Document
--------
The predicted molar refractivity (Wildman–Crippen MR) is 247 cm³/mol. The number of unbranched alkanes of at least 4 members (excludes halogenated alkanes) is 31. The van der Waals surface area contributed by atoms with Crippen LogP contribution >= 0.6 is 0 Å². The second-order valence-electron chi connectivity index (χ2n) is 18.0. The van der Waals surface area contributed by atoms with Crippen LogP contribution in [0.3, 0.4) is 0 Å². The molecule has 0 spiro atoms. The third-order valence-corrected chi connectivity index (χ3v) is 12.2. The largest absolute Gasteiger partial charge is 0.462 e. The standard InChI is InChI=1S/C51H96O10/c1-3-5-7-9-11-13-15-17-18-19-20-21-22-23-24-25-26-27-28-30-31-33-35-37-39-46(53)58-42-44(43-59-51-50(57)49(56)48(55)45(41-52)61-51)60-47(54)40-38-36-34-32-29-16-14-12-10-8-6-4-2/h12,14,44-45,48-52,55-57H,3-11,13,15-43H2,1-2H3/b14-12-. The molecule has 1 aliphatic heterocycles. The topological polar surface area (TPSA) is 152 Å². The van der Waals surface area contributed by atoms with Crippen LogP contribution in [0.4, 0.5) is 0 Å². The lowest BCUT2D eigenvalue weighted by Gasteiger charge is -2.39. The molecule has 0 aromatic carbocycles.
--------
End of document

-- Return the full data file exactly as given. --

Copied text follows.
The predicted molar refractivity (Wildman–Crippen MR) is 247 cm³/mol. The number of unbranched alkanes of at least 4 members (excludes halogenated alkanes) is 31. The van der Waals surface area contributed by atoms with Crippen LogP contribution >= 0.6 is 0 Å². The second-order valence-electron chi connectivity index (χ2n) is 18.0. The van der Waals surface area contributed by atoms with Crippen LogP contribution in [0.3, 0.4) is 0 Å². The molecule has 0 spiro atoms. The third-order valence-corrected chi connectivity index (χ3v) is 12.2. The largest absolute Gasteiger partial charge is 0.462 e. The standard InChI is InChI=1S/C51H96O10/c1-3-5-7-9-11-13-15-17-18-19-20-21-22-23-24-25-26-27-28-30-31-33-35-37-39-46(53)58-42-44(43-59-51-50(57)49(56)48(55)45(41-52)61-51)60-47(54)40-38-36-34-32-29-16-14-12-10-8-6-4-2/h12,14,44-45,48-52,55-57H,3-11,13,15-43H2,1-2H3/b14-12-. The molecule has 1 aliphatic heterocycles. The topological polar surface area (TPSA) is 152 Å². The van der Waals surface area contributed by atoms with Crippen LogP contribution in [0.4, 0.5) is 0 Å². The lowest BCUT2D eigenvalue weighted by Gasteiger charge is -2.39. The molecule has 0 aromatic carbocycles.